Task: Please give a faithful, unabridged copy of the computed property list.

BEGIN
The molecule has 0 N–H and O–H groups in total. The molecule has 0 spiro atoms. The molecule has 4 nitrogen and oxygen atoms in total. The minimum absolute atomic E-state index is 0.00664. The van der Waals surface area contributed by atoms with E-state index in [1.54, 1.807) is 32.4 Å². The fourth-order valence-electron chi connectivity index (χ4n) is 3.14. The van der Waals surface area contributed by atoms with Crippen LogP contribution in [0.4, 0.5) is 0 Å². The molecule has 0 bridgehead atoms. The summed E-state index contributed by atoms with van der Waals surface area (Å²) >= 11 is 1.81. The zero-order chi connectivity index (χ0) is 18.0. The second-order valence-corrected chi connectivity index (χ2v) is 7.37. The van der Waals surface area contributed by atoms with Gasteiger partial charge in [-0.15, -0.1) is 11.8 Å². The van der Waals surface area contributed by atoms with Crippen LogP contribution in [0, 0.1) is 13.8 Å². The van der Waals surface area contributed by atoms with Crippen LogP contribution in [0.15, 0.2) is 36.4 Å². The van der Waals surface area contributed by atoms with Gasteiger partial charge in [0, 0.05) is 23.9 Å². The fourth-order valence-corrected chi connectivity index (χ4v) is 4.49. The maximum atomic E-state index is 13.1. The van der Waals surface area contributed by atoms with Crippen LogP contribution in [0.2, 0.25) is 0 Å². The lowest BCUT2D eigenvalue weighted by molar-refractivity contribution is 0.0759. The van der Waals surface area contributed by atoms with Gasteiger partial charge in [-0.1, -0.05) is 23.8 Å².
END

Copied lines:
The molecule has 0 N–H and O–H groups in total. The molecule has 0 spiro atoms. The molecule has 4 nitrogen and oxygen atoms in total. The minimum absolute atomic E-state index is 0.00664. The van der Waals surface area contributed by atoms with E-state index in [1.54, 1.807) is 32.4 Å². The fourth-order valence-electron chi connectivity index (χ4n) is 3.14. The van der Waals surface area contributed by atoms with Crippen LogP contribution in [0.4, 0.5) is 0 Å². The molecule has 0 bridgehead atoms. The summed E-state index contributed by atoms with van der Waals surface area (Å²) >= 11 is 1.81. The zero-order chi connectivity index (χ0) is 18.0. The second-order valence-corrected chi connectivity index (χ2v) is 7.37. The van der Waals surface area contributed by atoms with Gasteiger partial charge in [-0.15, -0.1) is 11.8 Å². The van der Waals surface area contributed by atoms with Crippen LogP contribution in [0, 0.1) is 13.8 Å². The van der Waals surface area contributed by atoms with Crippen LogP contribution in [0.15, 0.2) is 36.4 Å². The van der Waals surface area contributed by atoms with Gasteiger partial charge in [0, 0.05) is 23.9 Å². The fourth-order valence-corrected chi connectivity index (χ4v) is 4.49. The maximum atomic E-state index is 13.1. The van der Waals surface area contributed by atoms with Crippen LogP contribution in [0.2, 0.25) is 0 Å². The lowest BCUT2D eigenvalue weighted by molar-refractivity contribution is 0.0759. The van der Waals surface area contributed by atoms with Gasteiger partial charge in [-0.1, -0.05) is 23.8 Å².